For her research Witkowski collected seawater with fresh, modern algae to test potential indicators of the past. Credit: Caitlyn Witkowski …
For her research Witkowski collected seawater with fresh, modern algae to test potential indicators of the past. Credit: Caitlyn Witkowski
Earth scientists are able to travel far back in time to reconstruct the geological past and paleoclimate to make better predictions about future climate conditions. Using the organic molecule phytane, a debris product or chlorophyll, scientists at the Netherlands Institute for Sea Research (NIOZ) and Utrecht University succeeded in developing a new indicator (proxy) or ancient CO 2 levels. This new organic proxy not only provides the most continuous record of CO 2 concentrations ever, it also covers a record-breaking half-billion years. The data confirms the idea that rises in CO 2 levels that used to take millions of years are now happening in a century. These findings are published in Science Advances on November 28th.
If CO 2 increases today, it’s vital to understand what impact these changes will have. To better predict the future, we must understand long-term changes in CO 2 on geological history. Direct measurements or fits CO 2 are available, for example, bubbles in ice cores containing ancient gases. However, ice cores have a limited time span of 1
million years. To go further back in time, earth scientists have developed various indirect measurements of CO 2 from proxies e.g.
Phytane, a new way to travel in time
A new proxy, using a degradation product of chlorophyll, allows geochemists to infer a continuous record of historical CO 2 levels in deep time. Scientists at NIOZ have recently developed phytane as a promising new organic proxy that reveals a half-billion years of CO 2 levels in the ocean, from the Cambrian until recent times.
Using the new proxy, they were able to make the most continuous record of ancient carbon dioxide levels ever. “We developed and validated a new way to travel further back in time and to more places,” says NIOZ scientist Caitlyn Witkowski. “With phytane, we now have the longest CO 2 -record with one single marine proxy. This new data is invaluable to modelers who can now more accurately make predictions of the future.”
Witkowski and colleagues Selected more than 300 samples of marine sediments from deep sea cores and oils from all over the globe, reflecting the majority of geological periods in the last 500 million years.
Past chemical reactions can be stored in fossil molecules, and so they may reflect various ancient environmental conditions. Geochemists can incorporate these conditions, such as seawater temperature, pH, salinity and CO 2 levels. Organic matter, such as phytane, reflects the pressure of CO 2 in ocean water or the atmosphere (pCO 2 ).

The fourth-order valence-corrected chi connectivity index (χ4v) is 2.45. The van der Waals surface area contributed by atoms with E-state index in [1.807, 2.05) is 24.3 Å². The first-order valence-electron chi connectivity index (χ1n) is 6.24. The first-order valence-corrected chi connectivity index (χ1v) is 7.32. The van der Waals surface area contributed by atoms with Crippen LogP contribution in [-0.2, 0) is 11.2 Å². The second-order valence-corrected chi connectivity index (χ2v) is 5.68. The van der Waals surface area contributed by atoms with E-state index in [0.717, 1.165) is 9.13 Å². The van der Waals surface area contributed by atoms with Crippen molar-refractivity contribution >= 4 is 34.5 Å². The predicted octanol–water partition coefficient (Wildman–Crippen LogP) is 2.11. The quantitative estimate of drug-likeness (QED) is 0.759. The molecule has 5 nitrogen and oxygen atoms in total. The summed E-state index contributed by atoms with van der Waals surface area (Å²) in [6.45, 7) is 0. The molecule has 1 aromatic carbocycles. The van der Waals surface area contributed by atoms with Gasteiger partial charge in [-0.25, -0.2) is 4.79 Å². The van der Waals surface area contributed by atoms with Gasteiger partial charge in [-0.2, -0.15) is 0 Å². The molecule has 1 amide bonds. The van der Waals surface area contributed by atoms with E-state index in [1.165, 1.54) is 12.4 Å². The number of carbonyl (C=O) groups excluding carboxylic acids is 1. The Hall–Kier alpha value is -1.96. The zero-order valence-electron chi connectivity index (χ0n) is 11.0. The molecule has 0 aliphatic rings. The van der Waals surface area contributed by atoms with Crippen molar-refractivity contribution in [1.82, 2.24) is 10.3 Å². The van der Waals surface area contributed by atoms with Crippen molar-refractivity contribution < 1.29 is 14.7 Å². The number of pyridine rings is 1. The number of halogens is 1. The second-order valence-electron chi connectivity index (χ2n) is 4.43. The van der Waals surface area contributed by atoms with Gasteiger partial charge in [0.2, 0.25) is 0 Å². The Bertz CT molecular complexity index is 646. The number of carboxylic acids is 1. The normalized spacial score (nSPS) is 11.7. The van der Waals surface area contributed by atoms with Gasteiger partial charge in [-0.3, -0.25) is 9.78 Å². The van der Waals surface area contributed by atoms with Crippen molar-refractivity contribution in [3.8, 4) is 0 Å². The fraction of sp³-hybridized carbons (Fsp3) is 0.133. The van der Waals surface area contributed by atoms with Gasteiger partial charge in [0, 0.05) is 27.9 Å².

Although all organic matter has the potential to reflect CO 2 phytane is special. Phytane is the pigment responsible for our green world. Anything that uses photosynthesis to absorb sunlight, including plants, algae and some species of bacteria have chlorophyll, or which phytane is a constituent. Plants and algae take in CO 2 and produce oxygen.
Because chlorophyll is found all over the world, phytane is also everywhere, and is a major constituent of decayed and fossilized biomass. “Phytane does not chemically change over the course of time,” said Witkowski.
Carbon isotope fractionation
CO 2 of the past is estimated from organic matter, such as phytane, through the phenomenon of carbon isotope fractionation during photosynthesis. When taking CO 2 plants and algae prefer the light carbon isotope (12C) over the heavy carbon isotope (13C). They use only the heavy carbon isotope when CO 2 levels in the surrounding water or atmosphere are low.
This also explains why Witkowski did not use terrestrial plants as a source for her research, exclusively using phytane from (fossilized) marine sources. The plant world is divided into so-called C3 and C4 plants, each with their own unique ratio of light to heavy carbon. Phytoplankton all have very similar ratios compared to their plant counterparts. Witkowski: “In our data we see high levels of carbon dioxide, reaching 1000 ppm as opposed to today’s 410 ppm. In this data, we see high levels of carbon dioxide, we could limit the uncertainty of the phytane source in the dataset. respect, present day levels are not unique, but the speed of these changes has never been seen before. Changes that typically take millions of years are now happening in a century. This additional CO 2 data may help us understand the future of our planet. ” In toekomstige onderzoek kan Phytane gebruikt worden om verder te gaan in de tijd dan de Phanerozoic, het vroegst gevonden in twee miljard jaar oude samples.
Study advances understanding the stories of ancient climate told by tiny shells
“Molecular fossils from phytoplankton reveal secular PCO2 trend over the Phanerozoic” Science Advances (2018). advances.sciencemag.org/content/4/11/eaat4556